JANE Gogan must be a very happy woman right now. She's sitting on the most popular Irish drama series in the history of television.
As RTE's head of drama, it was her call to commission Love/Hate, and it was her judgement that would have been in the firing line if it had turned out to be an embarrassing disaster.
But her faith in writer Stuart Carolan, director David Caffrey and the cast has been repaid with spectacular interest in the four years since the first season, featuring Robert Sheehan and Aidan Gillen as the main stars and running to a modest four episodes, was aired.
Love/Hate is truly a phenomenon. The audience figure for Sunday night's blood-spattered season five finale was just over one million, and that's without viewers watching on catch-up.
Nothing other than The Late Late Toy Show, and latterly the Christmas specials of Mrs Brown's Boys, can expect to chalk up numbers like that.
The remarkable thing is that this is not the first time the series has hit the magic million mark.
Gogan sounded suitably happy, as well as proud, when speaking on radio yesterday morning.
She was even emboldened enough to quote House of Cards star Kevin Spacey's address to the Edinburgh Television Festival, during which he said the days when any one series could expect to enjoy 30pc of the audience share were long gone.
"We've well exceeded that now," she said.
More impressive even than the domestic viewing figures is the number of international sales Love/Hate has racked up. According to Gogan, "the format has been licensed at least once now in other territories".
In spite of my reservations about Sunday's finale (you can read the review elsewhere in these pages) and the last two seasons as a whole, I'm genuinely delighted for everyone involved with Love/Hate that it's been a runaway success.
But you have to put that success into context. Love/Hate accounts for six hours of drama every year - not a hell of a lot when there are 52 weeks of airtime to fill.
Take it out of the equation, which we have to until the inevitable sixth, and most likely final, season comes along next year, and what other than the much-anticipated mini-series Charlie is there to replace it?
Yes, we have season two of The Fall for the next five Sundays, but that's more BBC Northern Ireland's baby than RTE's, as was the dreary Quirke.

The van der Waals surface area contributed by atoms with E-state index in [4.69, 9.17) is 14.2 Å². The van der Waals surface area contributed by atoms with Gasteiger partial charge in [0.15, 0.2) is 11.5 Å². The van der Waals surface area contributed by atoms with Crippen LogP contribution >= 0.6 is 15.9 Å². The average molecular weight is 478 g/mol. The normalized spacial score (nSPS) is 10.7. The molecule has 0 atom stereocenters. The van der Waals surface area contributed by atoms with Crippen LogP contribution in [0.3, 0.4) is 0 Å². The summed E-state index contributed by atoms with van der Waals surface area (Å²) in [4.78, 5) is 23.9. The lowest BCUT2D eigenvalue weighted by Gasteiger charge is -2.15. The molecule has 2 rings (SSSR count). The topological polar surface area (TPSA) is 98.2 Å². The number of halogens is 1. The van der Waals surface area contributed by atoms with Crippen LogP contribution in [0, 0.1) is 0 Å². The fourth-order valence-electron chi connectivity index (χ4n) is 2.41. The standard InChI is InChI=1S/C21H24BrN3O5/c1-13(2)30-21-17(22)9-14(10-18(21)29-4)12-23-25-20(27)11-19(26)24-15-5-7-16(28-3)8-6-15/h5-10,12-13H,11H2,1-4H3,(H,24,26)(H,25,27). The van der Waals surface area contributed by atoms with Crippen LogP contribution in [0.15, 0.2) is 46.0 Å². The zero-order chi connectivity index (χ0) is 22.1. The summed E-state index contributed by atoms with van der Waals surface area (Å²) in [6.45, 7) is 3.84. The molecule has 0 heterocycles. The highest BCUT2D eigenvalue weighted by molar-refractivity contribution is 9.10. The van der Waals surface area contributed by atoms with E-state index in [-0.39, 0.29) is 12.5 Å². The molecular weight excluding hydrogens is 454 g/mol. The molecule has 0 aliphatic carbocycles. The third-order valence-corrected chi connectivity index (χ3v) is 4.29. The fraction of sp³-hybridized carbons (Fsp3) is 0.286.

Fair City and the occasional prestige BBC co-production aside, RTE's drama output has been notoriously erratic and disjointed.
A few offerings from the relatively recent past have stood out: Pure Mule and the stylish thriller Single-Handed, which was ultimately scuppered by lack of funding, are two examples that come to mind.
The Clinic wasn't really my cup of medical soap, but was nonetheless a smartly-produced Sunday night potboiler and very popular with the audience (which is obviously why RTE cancelled it).
Restaurant drama RAW initially did a good job of capturing the buzz of Celtic Tiger Dublin but had worn out its welcome long before its fifth and final series.
The odd high point aside, domestic television drama is probably in a worse state now than in the 1970s, when at least RTE broadcast single dramas by the likes of Eugene McCabe, Heno McGee and Ben Kiely.
Or the 1980s, when it produced Strumpet City, which remains a landmark despite its production techniques looking terribly dated today.
Given this chequered history, with more black squares than white, you couldn't help but scoop up a large pinch of salt yesterday when Gogan said that "the investment RTE makes in drama is absolutely critical to what a public service broadcaster should do".
In many ways Love/Hate is a fluke, the kind of happy accident that occurs when creator and broacaster are in perfect harmony.
When it's at it best, which it hasn't been lately, it's superb. But, please, let's not pretend that one success can obscure the fact that RTE still doesn't have anything like a coherent drama policy.